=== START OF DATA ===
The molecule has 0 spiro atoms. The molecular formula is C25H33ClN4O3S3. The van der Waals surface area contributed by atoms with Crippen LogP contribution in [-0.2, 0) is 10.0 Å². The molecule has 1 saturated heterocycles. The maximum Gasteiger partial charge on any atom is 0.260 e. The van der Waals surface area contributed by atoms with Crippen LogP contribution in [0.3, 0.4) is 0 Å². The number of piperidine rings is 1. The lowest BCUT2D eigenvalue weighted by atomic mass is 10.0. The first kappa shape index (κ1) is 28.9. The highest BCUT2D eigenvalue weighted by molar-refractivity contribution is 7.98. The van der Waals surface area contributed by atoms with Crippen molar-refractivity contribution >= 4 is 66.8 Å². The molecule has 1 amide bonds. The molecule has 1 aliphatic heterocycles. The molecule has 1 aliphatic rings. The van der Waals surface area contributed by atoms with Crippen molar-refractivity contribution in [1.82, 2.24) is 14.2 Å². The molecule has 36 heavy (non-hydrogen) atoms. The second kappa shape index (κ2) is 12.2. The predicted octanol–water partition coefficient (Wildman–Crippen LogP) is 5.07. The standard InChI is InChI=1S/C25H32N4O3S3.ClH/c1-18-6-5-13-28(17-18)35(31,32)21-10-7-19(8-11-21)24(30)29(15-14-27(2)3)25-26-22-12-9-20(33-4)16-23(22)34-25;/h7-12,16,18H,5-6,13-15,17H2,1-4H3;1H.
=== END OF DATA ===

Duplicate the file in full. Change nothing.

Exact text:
The molecule has 0 spiro atoms. The molecular formula is C25H33ClN4O3S3. The van der Waals surface area contributed by atoms with Crippen LogP contribution in [-0.2, 0) is 10.0 Å². The molecule has 1 saturated heterocycles. The maximum Gasteiger partial charge on any atom is 0.260 e. The van der Waals surface area contributed by atoms with Crippen LogP contribution in [0.3, 0.4) is 0 Å². The number of piperidine rings is 1. The lowest BCUT2D eigenvalue weighted by atomic mass is 10.0. The first kappa shape index (κ1) is 28.9. The highest BCUT2D eigenvalue weighted by molar-refractivity contribution is 7.98. The van der Waals surface area contributed by atoms with Crippen molar-refractivity contribution >= 4 is 66.8 Å². The molecule has 1 amide bonds. The molecule has 1 aliphatic heterocycles. The molecule has 1 aliphatic rings. The van der Waals surface area contributed by atoms with Crippen molar-refractivity contribution in [1.82, 2.24) is 14.2 Å². The molecule has 36 heavy (non-hydrogen) atoms. The second kappa shape index (κ2) is 12.2. The predicted octanol–water partition coefficient (Wildman–Crippen LogP) is 5.07. The standard InChI is InChI=1S/C25H32N4O3S3.ClH/c1-18-6-5-13-28(17-18)35(31,32)21-10-7-19(8-11-21)24(30)29(15-14-27(2)3)25-26-22-12-9-20(33-4)16-23(22)34-25;/h7-12,16,18H,5-6,13-15,17H2,1-4H3;1H.